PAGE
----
As America considers major healthcare reforms, it may have lessons to learn from Seguro Popular, Mexico's ambitious plan to improve healthcare for its estimated 50 million uninsured citizens, suggests Ryan Moore, co-author of a study published April 8 in The Lancet, a leading international medical journal.
The study, conducted through a partnership of Mexican health officials and researchers from leading American universities, offers a model U.S. policymakers might use to scientifically explore solutions to America's own looming healthcare crisis, a proven experimental approach capable of providing objective answers to even the most controversial and politically charged questions.
"If the administration has done arms-length science and has involved third parties, like the researchers who were involved in this study, then the case that the administration can make for continuing these programs is much stronger," said Moore, an assistant professor of political science in Arts & Sciences at Washington University in St. Louis. "They're more likely to get at the truth it's good politics and it's good science."
The article, "Public Policy for the Poor? A Randomized Assessment of the Mexican Universal Health Insurance Program," details a massive, two-year field experiment designed to evaluate Mexico's push to bring better healthcare to communities ranging from remote villages to crowded urban areas. The study turned dozens of Mexican communities into real-world laboratories where causal effects of the insurance program could be empirically measured and evaluated at the household level as new services rolled out in phases across seven Mexican states: Guerrero, Jalisco, Estado de Mexico, Morelos, Oaxaca, San Luis Potosi and Sonora.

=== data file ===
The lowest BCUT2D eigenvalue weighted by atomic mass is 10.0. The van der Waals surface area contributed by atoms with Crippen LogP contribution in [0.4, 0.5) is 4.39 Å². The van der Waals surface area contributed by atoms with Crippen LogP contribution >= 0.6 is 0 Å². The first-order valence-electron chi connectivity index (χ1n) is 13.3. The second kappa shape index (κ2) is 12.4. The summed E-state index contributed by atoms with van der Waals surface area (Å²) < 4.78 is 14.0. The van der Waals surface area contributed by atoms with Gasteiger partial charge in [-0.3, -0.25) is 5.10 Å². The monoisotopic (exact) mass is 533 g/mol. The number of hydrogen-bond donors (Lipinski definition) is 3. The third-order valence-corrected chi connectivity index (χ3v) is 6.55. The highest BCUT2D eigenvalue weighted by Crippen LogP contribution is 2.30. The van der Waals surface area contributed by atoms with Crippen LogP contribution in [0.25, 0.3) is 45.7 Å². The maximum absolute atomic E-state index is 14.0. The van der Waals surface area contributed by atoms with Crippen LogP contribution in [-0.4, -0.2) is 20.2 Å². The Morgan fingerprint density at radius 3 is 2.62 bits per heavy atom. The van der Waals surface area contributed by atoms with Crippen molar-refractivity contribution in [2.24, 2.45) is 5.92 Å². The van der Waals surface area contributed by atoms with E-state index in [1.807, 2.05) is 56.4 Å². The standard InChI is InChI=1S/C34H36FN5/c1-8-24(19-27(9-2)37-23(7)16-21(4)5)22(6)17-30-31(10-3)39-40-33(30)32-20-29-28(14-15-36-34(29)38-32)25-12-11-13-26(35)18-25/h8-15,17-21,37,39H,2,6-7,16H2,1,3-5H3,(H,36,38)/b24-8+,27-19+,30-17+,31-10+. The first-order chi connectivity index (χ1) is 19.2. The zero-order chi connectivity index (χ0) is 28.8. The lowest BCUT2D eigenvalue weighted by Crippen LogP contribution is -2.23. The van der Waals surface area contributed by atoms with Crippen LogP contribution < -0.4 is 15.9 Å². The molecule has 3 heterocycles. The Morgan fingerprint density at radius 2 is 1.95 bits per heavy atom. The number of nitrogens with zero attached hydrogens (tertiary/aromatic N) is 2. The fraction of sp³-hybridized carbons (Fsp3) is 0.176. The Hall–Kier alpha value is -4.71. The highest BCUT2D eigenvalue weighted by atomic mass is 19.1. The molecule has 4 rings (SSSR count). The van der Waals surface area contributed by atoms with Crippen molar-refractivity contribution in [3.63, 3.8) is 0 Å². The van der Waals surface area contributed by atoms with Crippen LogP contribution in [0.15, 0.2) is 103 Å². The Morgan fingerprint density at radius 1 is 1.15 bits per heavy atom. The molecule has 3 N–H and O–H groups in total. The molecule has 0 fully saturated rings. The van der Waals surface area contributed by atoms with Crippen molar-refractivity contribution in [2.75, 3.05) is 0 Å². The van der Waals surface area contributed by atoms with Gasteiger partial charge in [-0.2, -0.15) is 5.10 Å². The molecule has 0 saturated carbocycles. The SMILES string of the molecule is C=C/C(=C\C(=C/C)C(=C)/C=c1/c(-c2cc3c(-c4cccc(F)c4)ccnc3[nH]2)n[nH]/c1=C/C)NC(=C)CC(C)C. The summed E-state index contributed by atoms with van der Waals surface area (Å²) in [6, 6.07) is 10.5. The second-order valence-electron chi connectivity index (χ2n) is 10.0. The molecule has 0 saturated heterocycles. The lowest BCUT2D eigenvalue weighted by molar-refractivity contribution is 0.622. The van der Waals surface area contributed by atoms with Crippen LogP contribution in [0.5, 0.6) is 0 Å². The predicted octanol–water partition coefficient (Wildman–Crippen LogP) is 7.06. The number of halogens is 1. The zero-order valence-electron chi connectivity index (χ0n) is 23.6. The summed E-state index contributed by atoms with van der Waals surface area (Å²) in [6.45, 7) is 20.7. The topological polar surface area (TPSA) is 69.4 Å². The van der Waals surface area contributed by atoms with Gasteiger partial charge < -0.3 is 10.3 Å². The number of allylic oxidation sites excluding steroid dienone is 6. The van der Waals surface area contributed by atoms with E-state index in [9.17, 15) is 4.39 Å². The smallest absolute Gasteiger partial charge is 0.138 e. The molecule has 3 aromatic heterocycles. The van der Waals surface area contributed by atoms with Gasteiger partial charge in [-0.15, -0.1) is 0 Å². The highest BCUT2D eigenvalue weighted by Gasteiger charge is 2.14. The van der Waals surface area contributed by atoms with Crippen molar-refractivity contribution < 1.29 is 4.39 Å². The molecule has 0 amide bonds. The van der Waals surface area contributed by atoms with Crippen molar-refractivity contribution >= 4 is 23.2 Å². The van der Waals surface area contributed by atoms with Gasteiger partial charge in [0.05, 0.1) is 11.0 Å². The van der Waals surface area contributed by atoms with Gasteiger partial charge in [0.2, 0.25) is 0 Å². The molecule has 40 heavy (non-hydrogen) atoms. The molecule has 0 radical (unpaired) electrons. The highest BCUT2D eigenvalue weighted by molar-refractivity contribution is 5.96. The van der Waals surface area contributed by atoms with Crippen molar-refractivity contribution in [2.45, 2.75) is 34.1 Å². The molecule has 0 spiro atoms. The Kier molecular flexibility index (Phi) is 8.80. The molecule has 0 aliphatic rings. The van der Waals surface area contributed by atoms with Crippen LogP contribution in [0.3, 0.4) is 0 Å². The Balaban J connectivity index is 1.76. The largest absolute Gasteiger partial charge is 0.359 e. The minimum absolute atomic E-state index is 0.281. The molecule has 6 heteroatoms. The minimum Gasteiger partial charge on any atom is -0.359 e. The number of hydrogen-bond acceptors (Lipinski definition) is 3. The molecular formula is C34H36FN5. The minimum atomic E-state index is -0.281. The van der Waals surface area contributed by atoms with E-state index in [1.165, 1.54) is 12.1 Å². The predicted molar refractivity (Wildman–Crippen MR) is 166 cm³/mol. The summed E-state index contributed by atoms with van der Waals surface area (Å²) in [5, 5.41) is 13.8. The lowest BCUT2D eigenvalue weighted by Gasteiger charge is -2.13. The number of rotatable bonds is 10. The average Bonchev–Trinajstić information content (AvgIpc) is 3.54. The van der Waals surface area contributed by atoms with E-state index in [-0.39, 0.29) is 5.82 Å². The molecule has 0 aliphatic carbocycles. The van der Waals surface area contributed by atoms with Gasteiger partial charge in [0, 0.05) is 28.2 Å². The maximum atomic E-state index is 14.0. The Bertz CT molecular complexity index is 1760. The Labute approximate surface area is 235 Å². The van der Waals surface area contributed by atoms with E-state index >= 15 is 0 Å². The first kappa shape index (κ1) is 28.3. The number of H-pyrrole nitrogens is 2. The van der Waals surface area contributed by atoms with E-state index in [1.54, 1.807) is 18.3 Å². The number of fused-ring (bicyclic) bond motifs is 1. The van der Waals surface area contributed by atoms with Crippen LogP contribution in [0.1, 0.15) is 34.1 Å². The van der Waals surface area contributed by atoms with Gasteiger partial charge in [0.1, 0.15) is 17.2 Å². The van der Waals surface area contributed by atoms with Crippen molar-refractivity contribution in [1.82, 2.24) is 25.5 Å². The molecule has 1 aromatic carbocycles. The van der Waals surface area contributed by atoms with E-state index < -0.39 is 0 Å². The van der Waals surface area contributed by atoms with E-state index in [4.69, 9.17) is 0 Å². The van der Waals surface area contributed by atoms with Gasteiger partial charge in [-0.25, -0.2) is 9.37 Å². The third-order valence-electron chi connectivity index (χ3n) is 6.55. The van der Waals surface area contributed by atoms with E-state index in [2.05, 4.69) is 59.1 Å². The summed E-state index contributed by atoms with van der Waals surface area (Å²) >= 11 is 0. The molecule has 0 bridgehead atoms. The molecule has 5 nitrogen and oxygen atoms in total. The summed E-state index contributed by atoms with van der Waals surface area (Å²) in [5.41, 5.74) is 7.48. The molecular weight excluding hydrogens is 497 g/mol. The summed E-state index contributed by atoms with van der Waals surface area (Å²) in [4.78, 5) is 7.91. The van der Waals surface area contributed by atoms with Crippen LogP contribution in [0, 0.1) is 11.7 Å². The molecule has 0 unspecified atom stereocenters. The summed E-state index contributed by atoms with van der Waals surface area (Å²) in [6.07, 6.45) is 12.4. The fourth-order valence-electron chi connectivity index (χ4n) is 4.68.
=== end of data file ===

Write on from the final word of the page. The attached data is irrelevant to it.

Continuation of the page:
Moore and colleagues developed the experimental design, wrote public-use software to implement it and then "tied their own hands" by publishing a preliminary study detailing exactly how the exper
|Contact: Gerry Everding|
Washington University in St. Louis